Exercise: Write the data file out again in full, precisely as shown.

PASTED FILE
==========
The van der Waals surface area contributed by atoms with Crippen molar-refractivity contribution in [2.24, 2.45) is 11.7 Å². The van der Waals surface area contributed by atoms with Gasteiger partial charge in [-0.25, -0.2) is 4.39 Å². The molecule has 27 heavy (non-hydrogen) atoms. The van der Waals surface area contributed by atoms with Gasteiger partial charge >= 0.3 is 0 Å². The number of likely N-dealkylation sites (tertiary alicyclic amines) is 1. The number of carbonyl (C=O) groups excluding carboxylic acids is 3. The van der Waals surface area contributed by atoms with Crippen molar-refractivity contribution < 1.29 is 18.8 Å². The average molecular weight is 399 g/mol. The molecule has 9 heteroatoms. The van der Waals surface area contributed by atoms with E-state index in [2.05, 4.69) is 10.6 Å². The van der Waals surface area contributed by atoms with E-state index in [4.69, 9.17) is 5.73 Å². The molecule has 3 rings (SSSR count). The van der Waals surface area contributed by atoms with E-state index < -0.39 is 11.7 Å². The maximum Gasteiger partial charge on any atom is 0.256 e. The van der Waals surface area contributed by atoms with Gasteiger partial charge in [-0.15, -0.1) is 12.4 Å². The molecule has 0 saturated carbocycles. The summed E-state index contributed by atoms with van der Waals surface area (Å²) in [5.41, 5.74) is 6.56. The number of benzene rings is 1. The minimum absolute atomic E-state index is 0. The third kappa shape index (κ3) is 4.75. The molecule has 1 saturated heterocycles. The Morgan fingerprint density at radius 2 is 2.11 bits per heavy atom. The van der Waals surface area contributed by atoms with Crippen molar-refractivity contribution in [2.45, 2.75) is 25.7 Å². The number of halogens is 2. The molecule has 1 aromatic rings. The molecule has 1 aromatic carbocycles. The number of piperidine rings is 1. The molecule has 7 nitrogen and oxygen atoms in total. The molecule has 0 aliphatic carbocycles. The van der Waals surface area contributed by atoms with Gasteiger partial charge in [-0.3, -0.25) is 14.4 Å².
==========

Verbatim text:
The van der Waals surface area contributed by atoms with Crippen molar-refractivity contribution in [2.24, 2.45) is 11.7 Å². The van der Waals surface area contributed by atoms with Gasteiger partial charge in [-0.25, -0.2) is 4.39 Å². The molecule has 27 heavy (non-hydrogen) atoms. The van der Waals surface area contributed by atoms with Gasteiger partial charge >= 0.3 is 0 Å². The number of likely N-dealkylation sites (tertiary alicyclic amines) is 1. The number of carbonyl (C=O) groups excluding carboxylic acids is 3. The van der Waals surface area contributed by atoms with Crippen molar-refractivity contribution < 1.29 is 18.8 Å². The average molecular weight is 399 g/mol. The molecule has 9 heteroatoms. The van der Waals surface area contributed by atoms with E-state index in [2.05, 4.69) is 10.6 Å². The van der Waals surface area contributed by atoms with E-state index in [4.69, 9.17) is 5.73 Å². The molecule has 3 rings (SSSR count). The van der Waals surface area contributed by atoms with E-state index < -0.39 is 11.7 Å². The maximum Gasteiger partial charge on any atom is 0.256 e. The van der Waals surface area contributed by atoms with Gasteiger partial charge in [-0.15, -0.1) is 12.4 Å². The molecule has 0 saturated carbocycles. The summed E-state index contributed by atoms with van der Waals surface area (Å²) in [5.41, 5.74) is 6.56. The number of benzene rings is 1. The minimum absolute atomic E-state index is 0. The third kappa shape index (κ3) is 4.75. The molecule has 1 saturated heterocycles. The Morgan fingerprint density at radius 2 is 2.11 bits per heavy atom. The van der Waals surface area contributed by atoms with Crippen molar-refractivity contribution in [2.45, 2.75) is 25.7 Å². The number of halogens is 2. The molecule has 1 aromatic rings. The molecule has 1 aromatic carbocycles. The number of piperidine rings is 1. The molecule has 7 nitrogen and oxygen atoms in total. The molecule has 0 aliphatic carbocycles. The van der Waals surface area contributed by atoms with Gasteiger partial charge in [-0.3, -0.25) is 14.4 Å².